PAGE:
State officials dismissed him. They called him a rogue employee. They didn’t listen.
Michigan Department of Environmental Quality spokesman Brad Wurfel told Michigan Radio: “Anyone who is concerned about lead in the drinking water in Flint can relax. It does not look like there is any broad problem with the water supply freeing up lead as it goes to homes.”
When that leaked EPA report hit the media, everyone was talking about it. A group of concerned citizens went to meet with state officials in Lansing. Walters, who was with the group, told Michigan Radio, “They blew us off like we didn’t know what we were talking about.”
Multiple tests of high lead. An EPA memo. Still, nobody was ready to listen. Nobody in local or state government, anyway.
A few people did listen. But they weren’t the people in charge of treating the water.
Another hero. Virginia Tech environmental engineer Marc Edwards. Walters called him to explain her plight. He moved immediately. He grabbed some grad students and drove 15 hours with a van load of lead testing kits to Flint.
He had his assistants work nights and weekends to return these tests to people in Flint. Every day they waited, he reasoned, kids were still drinking that water. He couldn’t sleep. It made him sick to think about it.
He held a press conference in Flint. City officials dismissed his findings.
In a recently released email, Wurfel said the Virginia Tech research group, “specializes in looking for high lead problems. They pull that rabbit out of that hat everywhere they go.”
I could go on. I could talk about the city emergency manager who said in January of last year, “You don’t have to travel very far out of Flint to see that this news has been picked up not just in the Flint area but also out in the state. There’s also a perception issue.”
A perception issue. Not public health. Public relations. In February of last year, a memo reached Michigan governor Rick Snyder’s desk. But it presented Flint’s water issues in purely political terms. One memo said it was “not a top health concern,” and that once the city set up a new system in 2016, “this issue will fade in the rearview.” The problem: this was less an “issue” than people, particularly children, being exposed to dangerous water. Increasingly, our leaders fail to see the people through the politics.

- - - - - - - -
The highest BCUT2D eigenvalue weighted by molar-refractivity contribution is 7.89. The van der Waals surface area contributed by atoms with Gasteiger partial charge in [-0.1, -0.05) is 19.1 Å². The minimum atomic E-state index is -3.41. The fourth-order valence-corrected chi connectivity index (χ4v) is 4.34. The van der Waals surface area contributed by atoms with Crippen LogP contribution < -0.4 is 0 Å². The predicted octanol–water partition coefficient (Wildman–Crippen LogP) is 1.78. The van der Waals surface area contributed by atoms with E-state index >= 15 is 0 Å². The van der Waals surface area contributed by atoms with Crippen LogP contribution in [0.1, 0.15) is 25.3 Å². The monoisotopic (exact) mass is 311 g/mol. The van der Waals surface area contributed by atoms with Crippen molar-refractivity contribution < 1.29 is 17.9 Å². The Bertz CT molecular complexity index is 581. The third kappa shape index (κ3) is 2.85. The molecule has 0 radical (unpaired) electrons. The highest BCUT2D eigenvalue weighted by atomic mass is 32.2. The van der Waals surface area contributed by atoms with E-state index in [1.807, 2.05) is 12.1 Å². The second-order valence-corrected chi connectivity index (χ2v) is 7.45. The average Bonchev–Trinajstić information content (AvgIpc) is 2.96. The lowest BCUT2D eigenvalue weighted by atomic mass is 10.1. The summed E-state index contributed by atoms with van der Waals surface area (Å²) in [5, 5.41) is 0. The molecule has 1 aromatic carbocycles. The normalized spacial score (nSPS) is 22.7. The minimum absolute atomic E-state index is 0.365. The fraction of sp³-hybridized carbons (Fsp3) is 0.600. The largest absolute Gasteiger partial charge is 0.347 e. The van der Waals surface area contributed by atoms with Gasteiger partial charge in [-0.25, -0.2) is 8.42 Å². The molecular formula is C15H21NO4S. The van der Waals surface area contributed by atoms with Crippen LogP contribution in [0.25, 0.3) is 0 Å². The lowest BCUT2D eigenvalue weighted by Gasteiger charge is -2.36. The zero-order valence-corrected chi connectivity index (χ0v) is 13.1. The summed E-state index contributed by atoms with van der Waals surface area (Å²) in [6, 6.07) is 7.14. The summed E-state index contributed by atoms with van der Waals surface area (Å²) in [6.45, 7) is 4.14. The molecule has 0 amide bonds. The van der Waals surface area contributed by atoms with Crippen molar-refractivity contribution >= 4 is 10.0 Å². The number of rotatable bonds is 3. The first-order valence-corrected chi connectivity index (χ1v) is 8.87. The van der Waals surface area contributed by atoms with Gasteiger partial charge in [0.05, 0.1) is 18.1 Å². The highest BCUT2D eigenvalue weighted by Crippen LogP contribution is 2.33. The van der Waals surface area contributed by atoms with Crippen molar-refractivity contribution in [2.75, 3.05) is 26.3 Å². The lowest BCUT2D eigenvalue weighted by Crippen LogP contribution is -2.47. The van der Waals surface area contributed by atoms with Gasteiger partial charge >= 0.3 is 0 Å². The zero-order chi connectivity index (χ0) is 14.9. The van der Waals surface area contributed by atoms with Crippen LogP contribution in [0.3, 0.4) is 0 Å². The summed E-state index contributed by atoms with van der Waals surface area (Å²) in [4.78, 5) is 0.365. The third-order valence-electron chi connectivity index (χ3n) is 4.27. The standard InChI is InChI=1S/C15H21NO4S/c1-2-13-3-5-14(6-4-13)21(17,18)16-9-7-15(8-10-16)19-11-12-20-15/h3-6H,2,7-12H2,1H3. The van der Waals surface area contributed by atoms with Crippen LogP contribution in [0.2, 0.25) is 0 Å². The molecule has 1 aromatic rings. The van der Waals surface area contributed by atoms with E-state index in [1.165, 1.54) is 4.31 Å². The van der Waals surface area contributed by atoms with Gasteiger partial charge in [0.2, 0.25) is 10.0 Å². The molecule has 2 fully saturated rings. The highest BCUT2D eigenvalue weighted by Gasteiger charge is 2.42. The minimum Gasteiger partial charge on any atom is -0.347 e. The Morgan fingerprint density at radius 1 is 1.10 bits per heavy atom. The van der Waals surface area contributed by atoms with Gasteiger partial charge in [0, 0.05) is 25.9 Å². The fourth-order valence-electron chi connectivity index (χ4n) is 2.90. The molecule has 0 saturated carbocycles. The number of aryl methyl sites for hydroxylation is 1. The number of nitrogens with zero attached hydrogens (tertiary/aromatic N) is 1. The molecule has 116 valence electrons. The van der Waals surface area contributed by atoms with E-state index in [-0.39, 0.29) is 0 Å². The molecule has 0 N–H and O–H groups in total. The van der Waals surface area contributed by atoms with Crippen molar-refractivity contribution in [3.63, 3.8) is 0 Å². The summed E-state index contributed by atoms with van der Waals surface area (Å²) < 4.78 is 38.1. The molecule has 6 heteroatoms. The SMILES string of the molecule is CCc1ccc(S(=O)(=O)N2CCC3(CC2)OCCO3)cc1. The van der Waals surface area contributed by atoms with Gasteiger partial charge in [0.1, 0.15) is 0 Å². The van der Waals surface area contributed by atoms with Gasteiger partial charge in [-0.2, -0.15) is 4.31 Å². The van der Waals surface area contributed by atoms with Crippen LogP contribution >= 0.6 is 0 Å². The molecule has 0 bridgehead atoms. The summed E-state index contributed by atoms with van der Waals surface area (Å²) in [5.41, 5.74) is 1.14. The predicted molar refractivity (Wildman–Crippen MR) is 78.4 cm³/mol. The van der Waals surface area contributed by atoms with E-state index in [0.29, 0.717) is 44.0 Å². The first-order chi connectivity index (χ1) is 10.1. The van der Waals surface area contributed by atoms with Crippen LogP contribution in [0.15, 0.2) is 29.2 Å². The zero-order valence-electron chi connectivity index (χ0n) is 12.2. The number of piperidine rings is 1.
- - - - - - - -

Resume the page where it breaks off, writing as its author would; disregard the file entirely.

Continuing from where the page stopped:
By this time, people are on the courthouse steps. And the state still doesn’t act. It throws out two of the worst tests submitted by the city — one a test from Walters own home — meaning that the city can claim acceptable Federal levels.
But then there was one more hero. Dr. Mona Hanna-Attisha, head of the pediatric residency program at Hurley Medical Center. She ran tests on blood levels of patients in her clinic, and found elevated lead levels. She went to a larger sample. She checked and rechecked.
In September of last year, she stood up at a press conference and said that the number of children aged 5 and younger with higher lead levels had more than doubled since Flint did its water switch.
Of course, city and state officials went after her. They disputed her numbers. She started getting calls from reporters to respond to their criticisms. She said she got physically ill.
In the end, however, they came around. The truth doesn’t leave people much choice.